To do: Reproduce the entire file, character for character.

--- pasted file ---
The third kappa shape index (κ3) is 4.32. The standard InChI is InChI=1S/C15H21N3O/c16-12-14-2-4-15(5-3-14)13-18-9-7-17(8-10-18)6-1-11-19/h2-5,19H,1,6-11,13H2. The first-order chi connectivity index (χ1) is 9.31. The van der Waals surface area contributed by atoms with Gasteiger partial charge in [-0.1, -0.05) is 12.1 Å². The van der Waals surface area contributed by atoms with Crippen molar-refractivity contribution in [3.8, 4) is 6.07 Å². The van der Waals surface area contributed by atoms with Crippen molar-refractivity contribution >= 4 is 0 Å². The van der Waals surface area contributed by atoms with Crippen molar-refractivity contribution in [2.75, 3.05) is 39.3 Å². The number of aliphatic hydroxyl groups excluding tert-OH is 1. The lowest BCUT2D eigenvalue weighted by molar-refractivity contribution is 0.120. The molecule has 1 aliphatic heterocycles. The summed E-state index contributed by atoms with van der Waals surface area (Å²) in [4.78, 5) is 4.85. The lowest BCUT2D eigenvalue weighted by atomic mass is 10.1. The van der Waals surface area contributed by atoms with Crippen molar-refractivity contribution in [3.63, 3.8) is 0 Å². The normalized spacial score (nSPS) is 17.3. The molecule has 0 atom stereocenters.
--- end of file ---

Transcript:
The third kappa shape index (κ3) is 4.32. The standard InChI is InChI=1S/C15H21N3O/c16-12-14-2-4-15(5-3-14)13-18-9-7-17(8-10-18)6-1-11-19/h2-5,19H,1,6-11,13H2. The first-order chi connectivity index (χ1) is 9.31. The van der Waals surface area contributed by atoms with Gasteiger partial charge in [-0.1, -0.05) is 12.1 Å². The van der Waals surface area contributed by atoms with Crippen molar-refractivity contribution in [3.8, 4) is 6.07 Å². The van der Waals surface area contributed by atoms with Crippen molar-refractivity contribution >= 4 is 0 Å². The van der Waals surface area contributed by atoms with Crippen molar-refractivity contribution in [2.75, 3.05) is 39.3 Å². The number of aliphatic hydroxyl groups excluding tert-OH is 1. The lowest BCUT2D eigenvalue weighted by molar-refractivity contribution is 0.120. The molecule has 1 aliphatic heterocycles. The summed E-state index contributed by atoms with van der Waals surface area (Å²) in [4.78, 5) is 4.85. The lowest BCUT2D eigenvalue weighted by atomic mass is 10.1. The van der Waals surface area contributed by atoms with Crippen molar-refractivity contribution in [3.63, 3.8) is 0 Å². The normalized spacial score (nSPS) is 17.3. The molecule has 0 atom stereocenters.